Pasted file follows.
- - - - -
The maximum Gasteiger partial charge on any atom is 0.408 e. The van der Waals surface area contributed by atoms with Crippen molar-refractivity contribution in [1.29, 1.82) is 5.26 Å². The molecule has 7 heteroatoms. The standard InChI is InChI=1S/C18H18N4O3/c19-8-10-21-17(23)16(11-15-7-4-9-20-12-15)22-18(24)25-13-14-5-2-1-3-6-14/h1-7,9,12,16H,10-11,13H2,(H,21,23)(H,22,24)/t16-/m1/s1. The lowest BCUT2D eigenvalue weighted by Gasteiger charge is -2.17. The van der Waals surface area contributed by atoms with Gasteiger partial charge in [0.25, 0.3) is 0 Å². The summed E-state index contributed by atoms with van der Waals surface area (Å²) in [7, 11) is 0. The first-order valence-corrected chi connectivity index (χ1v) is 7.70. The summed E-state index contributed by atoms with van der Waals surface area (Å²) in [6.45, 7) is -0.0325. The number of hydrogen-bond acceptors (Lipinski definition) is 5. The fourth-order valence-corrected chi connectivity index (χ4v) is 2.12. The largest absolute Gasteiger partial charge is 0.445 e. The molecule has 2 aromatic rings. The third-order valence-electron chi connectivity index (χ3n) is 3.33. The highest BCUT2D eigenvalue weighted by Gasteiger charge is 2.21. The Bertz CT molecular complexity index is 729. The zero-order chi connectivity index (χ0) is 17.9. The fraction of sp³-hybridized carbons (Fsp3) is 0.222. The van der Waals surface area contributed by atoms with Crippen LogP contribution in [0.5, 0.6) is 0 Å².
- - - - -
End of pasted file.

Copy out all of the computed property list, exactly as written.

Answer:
The maximum Gasteiger partial charge on any atom is 0.408 e. The van der Waals surface area contributed by atoms with Crippen molar-refractivity contribution in [1.29, 1.82) is 5.26 Å². The molecule has 7 heteroatoms. The standard InChI is InChI=1S/C18H18N4O3/c19-8-10-21-17(23)16(11-15-7-4-9-20-12-15)22-18(24)25-13-14-5-2-1-3-6-14/h1-7,9,12,16H,10-11,13H2,(H,21,23)(H,22,24)/t16-/m1/s1. The lowest BCUT2D eigenvalue weighted by Gasteiger charge is -2.17. The van der Waals surface area contributed by atoms with Gasteiger partial charge in [0.25, 0.3) is 0 Å². The summed E-state index contributed by atoms with van der Waals surface area (Å²) in [7, 11) is 0. The first-order valence-corrected chi connectivity index (χ1v) is 7.70. The summed E-state index contributed by atoms with van der Waals surface area (Å²) in [6.45, 7) is -0.0325. The number of hydrogen-bond acceptors (Lipinski definition) is 5. The fourth-order valence-corrected chi connectivity index (χ4v) is 2.12. The largest absolute Gasteiger partial charge is 0.445 e. The molecule has 2 aromatic rings. The third-order valence-electron chi connectivity index (χ3n) is 3.33. The highest BCUT2D eigenvalue weighted by Gasteiger charge is 2.21. The Bertz CT molecular complexity index is 729. The zero-order chi connectivity index (χ0) is 17.9. The fraction of sp³-hybridized carbons (Fsp3) is 0.222. The van der Waals surface area contributed by atoms with Crippen LogP contribution in [0.5, 0.6) is 0 Å².